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Do publish your .dproj/.groupproj in your version control systems (via: DelphiTools)

Posted by jpluimers on 2015/09/22

But I partially agree with the statement that Eric Grange made at DelphiTools as part of his post via Don’t publish your .dproj/.groupproj a few years ago:

Ad interim, .dproj are just a kludge by design

I completely disagree with hist blog post title: in my opinion “Do publish your .dproj/.groupproj in version control systems”

The discussion that followed in the comments was quite interesting: to bad I missed it back then.

Both .dproj and .groupproj are indeed a bit of a kludge. The main reason is that there is little documentation about them on the Embarcadero sites: most of it are threads on the forums.

msbuild

If you remember that basically they are just msbuild XML files, which is part of the .NET 2.0 framework and higher, and both extensively documented and extendable, then it gets much easier.

Coming from a background that includes *nix, I’m very much used to having everything to be built into the sources, and all dependencies either automatically being resolved, or resolved through environment variables.

That is also the way to go with msbuild: it is in fact one of the really useful tips at the Embarcadero MSBuild Overview page.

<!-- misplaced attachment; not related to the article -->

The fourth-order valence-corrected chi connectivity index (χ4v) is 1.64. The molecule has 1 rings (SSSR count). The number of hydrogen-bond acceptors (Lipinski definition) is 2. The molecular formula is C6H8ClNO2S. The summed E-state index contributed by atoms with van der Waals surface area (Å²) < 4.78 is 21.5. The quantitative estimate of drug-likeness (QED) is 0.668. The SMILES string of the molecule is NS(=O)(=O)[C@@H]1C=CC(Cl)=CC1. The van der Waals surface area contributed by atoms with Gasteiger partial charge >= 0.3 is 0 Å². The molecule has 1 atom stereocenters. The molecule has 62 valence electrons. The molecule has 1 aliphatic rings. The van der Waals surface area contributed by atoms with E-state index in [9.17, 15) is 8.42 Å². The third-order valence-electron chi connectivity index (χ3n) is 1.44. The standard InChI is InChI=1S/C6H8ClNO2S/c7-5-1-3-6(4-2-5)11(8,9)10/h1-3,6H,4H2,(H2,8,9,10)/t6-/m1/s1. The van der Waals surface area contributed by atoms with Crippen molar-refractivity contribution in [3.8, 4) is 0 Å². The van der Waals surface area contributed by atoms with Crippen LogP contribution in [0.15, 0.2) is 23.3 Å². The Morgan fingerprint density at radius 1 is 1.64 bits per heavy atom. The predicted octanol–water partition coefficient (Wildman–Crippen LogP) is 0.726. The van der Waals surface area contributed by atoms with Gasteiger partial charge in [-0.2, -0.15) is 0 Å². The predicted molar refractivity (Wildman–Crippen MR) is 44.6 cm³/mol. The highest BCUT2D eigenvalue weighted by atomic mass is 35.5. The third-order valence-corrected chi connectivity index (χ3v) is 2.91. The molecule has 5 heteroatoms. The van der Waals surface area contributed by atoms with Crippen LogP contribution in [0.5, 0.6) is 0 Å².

In fact, Delphi contains a batch file that sets up the basic environment variables, for instance for Delphi XE5 it was:

C:\Program Files (x86)\Embarcadero\RAD Studio\12.0\bin\rsvars.bat

With this contents:

Properties

The broader msbuild concept here is “msbuild properties” which can be evaluated by surrounding them with $(). So $(PATH) inside an msbuild file gets you the PATH environment variable. Similar constructs exist for registry keys and properties passed through the commandline.

One of the things you will find in the root my repositories (for instance the root of the BeSharp.net repository) is a set of Dependencie. files that help resolving external references.

For open source libraries, they refer to the public repository urls, and the names for them used in environment variables.

The core is a dependencies.bat that sets environment variables, and can clone/fetch/update external repositories it depends on.

Then usually there is a batch file to start either Delphi with those environment variables et, or start Visual Studio with those environment variables set.

Without running those, Delphi will complain it cannot find external dependencies: since the environment variables are not set, the path will not resolve and you will get simple path not found errors.

Separate build and development machine

The ultimate place to check if you got dependencies, batch files and msbuild files right is to separate your build machine from your development machine.

There is a really cool post how to do that with Continua: VSoft Technologies Blogs | Building Delphi projects with Continua CI.

–jeroen

via: Don’t publish your .dproj/.groupproj – DelphiTools.

8 Responses to “Do publish your .dproj/.groupproj in your version control systems (via: DelphiTools)”

  1. C Johnson said

    Perhaps a kludge in the past, but now there are LOT of settings in the .dproj file that are not represented ANYWHERE else in the project. DProj files are now essential.

    Watch what happens once you go multi-target, or use different build configurations – those settings are only in the .dproj file now.